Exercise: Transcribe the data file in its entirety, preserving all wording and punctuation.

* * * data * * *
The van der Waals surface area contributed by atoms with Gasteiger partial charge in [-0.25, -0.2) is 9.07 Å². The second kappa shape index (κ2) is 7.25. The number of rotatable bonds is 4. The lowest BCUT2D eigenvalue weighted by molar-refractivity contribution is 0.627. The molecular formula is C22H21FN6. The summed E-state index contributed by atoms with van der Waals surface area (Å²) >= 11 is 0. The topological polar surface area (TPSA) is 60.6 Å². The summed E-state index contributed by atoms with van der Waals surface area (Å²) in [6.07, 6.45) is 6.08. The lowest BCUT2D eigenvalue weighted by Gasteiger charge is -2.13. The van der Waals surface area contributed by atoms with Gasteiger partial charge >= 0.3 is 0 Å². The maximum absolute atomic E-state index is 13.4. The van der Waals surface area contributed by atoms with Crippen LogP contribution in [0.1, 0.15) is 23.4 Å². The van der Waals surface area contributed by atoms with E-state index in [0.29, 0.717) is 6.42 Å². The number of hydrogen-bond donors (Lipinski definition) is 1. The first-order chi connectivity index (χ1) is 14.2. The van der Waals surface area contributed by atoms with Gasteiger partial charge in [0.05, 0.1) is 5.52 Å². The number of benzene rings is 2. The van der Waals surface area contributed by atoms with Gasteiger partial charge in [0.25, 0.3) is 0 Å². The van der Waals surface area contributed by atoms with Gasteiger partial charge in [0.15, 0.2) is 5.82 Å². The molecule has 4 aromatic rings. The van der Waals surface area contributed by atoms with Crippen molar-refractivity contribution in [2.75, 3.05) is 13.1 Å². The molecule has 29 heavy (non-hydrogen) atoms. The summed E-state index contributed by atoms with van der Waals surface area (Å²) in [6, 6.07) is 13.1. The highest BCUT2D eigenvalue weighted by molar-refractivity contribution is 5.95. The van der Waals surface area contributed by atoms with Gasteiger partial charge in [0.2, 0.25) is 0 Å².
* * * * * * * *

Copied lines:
The van der Waals surface area contributed by atoms with Gasteiger partial charge in [-0.25, -0.2) is 9.07 Å². The second kappa shape index (κ2) is 7.25. The number of rotatable bonds is 4. The lowest BCUT2D eigenvalue weighted by molar-refractivity contribution is 0.627. The molecular formula is C22H21FN6. The summed E-state index contributed by atoms with van der Waals surface area (Å²) >= 11 is 0. The topological polar surface area (TPSA) is 60.6 Å². The summed E-state index contributed by atoms with van der Waals surface area (Å²) in [6.07, 6.45) is 6.08. The lowest BCUT2D eigenvalue weighted by Gasteiger charge is -2.13. The van der Waals surface area contributed by atoms with Gasteiger partial charge >= 0.3 is 0 Å². The maximum absolute atomic E-state index is 13.4. The van der Waals surface area contributed by atoms with Crippen LogP contribution in [0.1, 0.15) is 23.4 Å². The van der Waals surface area contributed by atoms with E-state index in [0.29, 0.717) is 6.42 Å². The number of hydrogen-bond donors (Lipinski definition) is 1. The first-order chi connectivity index (χ1) is 14.2. The van der Waals surface area contributed by atoms with Gasteiger partial charge in [0.05, 0.1) is 5.52 Å². The number of benzene rings is 2. The van der Waals surface area contributed by atoms with Gasteiger partial charge in [0.25, 0.3) is 0 Å². The van der Waals surface area contributed by atoms with Gasteiger partial charge in [0.15, 0.2) is 5.82 Å². The molecule has 4 aromatic rings. The van der Waals surface area contributed by atoms with Crippen molar-refractivity contribution in [2.75, 3.05) is 13.1 Å². The molecule has 29 heavy (non-hydrogen) atoms. The summed E-state index contributed by atoms with van der Waals surface area (Å²) in [6, 6.07) is 13.1. The highest BCUT2D eigenvalue weighted by molar-refractivity contribution is 5.95. The van der Waals surface area contributed by atoms with Gasteiger partial charge in [0.2, 0.25) is 0 Å².